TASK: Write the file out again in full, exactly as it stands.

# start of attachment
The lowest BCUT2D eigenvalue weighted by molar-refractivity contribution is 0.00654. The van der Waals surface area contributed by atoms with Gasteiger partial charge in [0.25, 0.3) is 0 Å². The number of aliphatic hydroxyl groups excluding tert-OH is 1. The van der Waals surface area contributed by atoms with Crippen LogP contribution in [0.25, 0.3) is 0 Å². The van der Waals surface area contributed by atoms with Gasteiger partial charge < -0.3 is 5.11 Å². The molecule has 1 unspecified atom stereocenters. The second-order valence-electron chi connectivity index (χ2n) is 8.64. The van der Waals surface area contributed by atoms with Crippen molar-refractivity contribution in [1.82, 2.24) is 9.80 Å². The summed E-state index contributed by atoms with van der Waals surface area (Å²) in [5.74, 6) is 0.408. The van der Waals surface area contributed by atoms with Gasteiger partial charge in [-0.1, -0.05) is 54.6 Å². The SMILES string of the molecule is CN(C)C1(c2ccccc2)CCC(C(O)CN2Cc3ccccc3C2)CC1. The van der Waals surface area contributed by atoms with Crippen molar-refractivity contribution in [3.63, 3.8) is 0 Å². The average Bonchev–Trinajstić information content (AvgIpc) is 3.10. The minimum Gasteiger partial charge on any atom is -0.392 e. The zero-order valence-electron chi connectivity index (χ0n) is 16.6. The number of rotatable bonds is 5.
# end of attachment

The lowest BCUT2D eigenvalue weighted by molar-refractivity contribution is 0.00654. The van der Waals surface area contributed by atoms with Gasteiger partial charge in [0.25, 0.3) is 0 Å². The number of aliphatic hydroxyl groups excluding tert-OH is 1. The van der Waals surface area contributed by atoms with Crippen LogP contribution in [0.25, 0.3) is 0 Å². The van der Waals surface area contributed by atoms with Gasteiger partial charge < -0.3 is 5.11 Å². The molecule has 1 unspecified atom stereocenters. The second-order valence-electron chi connectivity index (χ2n) is 8.64. The van der Waals surface area contributed by atoms with Crippen molar-refractivity contribution in [1.82, 2.24) is 9.80 Å². The summed E-state index contributed by atoms with van der Waals surface area (Å²) in [5.74, 6) is 0.408. The van der Waals surface area contributed by atoms with Gasteiger partial charge in [-0.1, -0.05) is 54.6 Å². The SMILES string of the molecule is CN(C)C1(c2ccccc2)CCC(C(O)CN2Cc3ccccc3C2)CC1. The van der Waals surface area contributed by atoms with Crippen molar-refractivity contribution in [3.63, 3.8) is 0 Å². The average Bonchev–Trinajstić information content (AvgIpc) is 3.10. The minimum Gasteiger partial charge on any atom is -0.392 e. The zero-order valence-electron chi connectivity index (χ0n) is 16.6. The number of rotatable bonds is 5.